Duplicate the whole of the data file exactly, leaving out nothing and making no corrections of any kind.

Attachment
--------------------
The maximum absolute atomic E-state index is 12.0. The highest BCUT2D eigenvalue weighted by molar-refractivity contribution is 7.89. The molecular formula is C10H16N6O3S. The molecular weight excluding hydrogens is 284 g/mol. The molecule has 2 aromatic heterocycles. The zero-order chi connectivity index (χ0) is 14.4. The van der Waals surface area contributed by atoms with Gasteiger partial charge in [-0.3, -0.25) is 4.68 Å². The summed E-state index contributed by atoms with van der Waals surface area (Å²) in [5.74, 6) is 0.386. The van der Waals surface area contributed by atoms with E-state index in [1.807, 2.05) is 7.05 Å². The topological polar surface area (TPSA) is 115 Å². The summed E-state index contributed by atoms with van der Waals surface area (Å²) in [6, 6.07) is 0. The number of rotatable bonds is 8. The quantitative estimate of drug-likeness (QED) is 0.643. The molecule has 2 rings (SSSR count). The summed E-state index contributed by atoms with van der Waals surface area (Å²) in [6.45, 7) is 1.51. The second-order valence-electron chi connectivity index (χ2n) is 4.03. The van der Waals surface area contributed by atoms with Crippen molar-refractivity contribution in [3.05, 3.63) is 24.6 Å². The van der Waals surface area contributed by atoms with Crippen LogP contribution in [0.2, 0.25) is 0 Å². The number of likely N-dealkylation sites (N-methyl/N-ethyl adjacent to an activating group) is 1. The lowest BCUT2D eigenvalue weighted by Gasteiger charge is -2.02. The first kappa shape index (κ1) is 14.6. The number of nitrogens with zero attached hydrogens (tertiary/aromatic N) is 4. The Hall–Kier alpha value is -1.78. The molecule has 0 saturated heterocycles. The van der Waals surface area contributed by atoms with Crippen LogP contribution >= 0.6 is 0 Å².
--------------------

The maximum absolute atomic E-state index is 12.0. The highest BCUT2D eigenvalue weighted by molar-refractivity contribution is 7.89. The molecular formula is C10H16N6O3S. The molecular weight excluding hydrogens is 284 g/mol. The molecule has 2 aromatic heterocycles. The zero-order chi connectivity index (χ0) is 14.4. The van der Waals surface area contributed by atoms with Gasteiger partial charge in [-0.3, -0.25) is 4.68 Å². The summed E-state index contributed by atoms with van der Waals surface area (Å²) in [5.74, 6) is 0.386. The van der Waals surface area contributed by atoms with E-state index in [1.807, 2.05) is 7.05 Å². The topological polar surface area (TPSA) is 115 Å². The summed E-state index contributed by atoms with van der Waals surface area (Å²) in [6, 6.07) is 0. The number of rotatable bonds is 8. The quantitative estimate of drug-likeness (QED) is 0.643. The molecule has 2 rings (SSSR count). The summed E-state index contributed by atoms with van der Waals surface area (Å²) in [6.45, 7) is 1.51. The second-order valence-electron chi connectivity index (χ2n) is 4.03. The van der Waals surface area contributed by atoms with Crippen molar-refractivity contribution in [3.05, 3.63) is 24.6 Å². The van der Waals surface area contributed by atoms with Crippen LogP contribution in [0.2, 0.25) is 0 Å². The number of likely N-dealkylation sites (N-methyl/N-ethyl adjacent to an activating group) is 1. The lowest BCUT2D eigenvalue weighted by Gasteiger charge is -2.02. The first kappa shape index (κ1) is 14.6. The number of nitrogens with zero attached hydrogens (tertiary/aromatic N) is 4. The Hall–Kier alpha value is -1.78. The molecule has 0 saturated heterocycles. The van der Waals surface area contributed by atoms with Crippen LogP contribution >= 0.6 is 0 Å².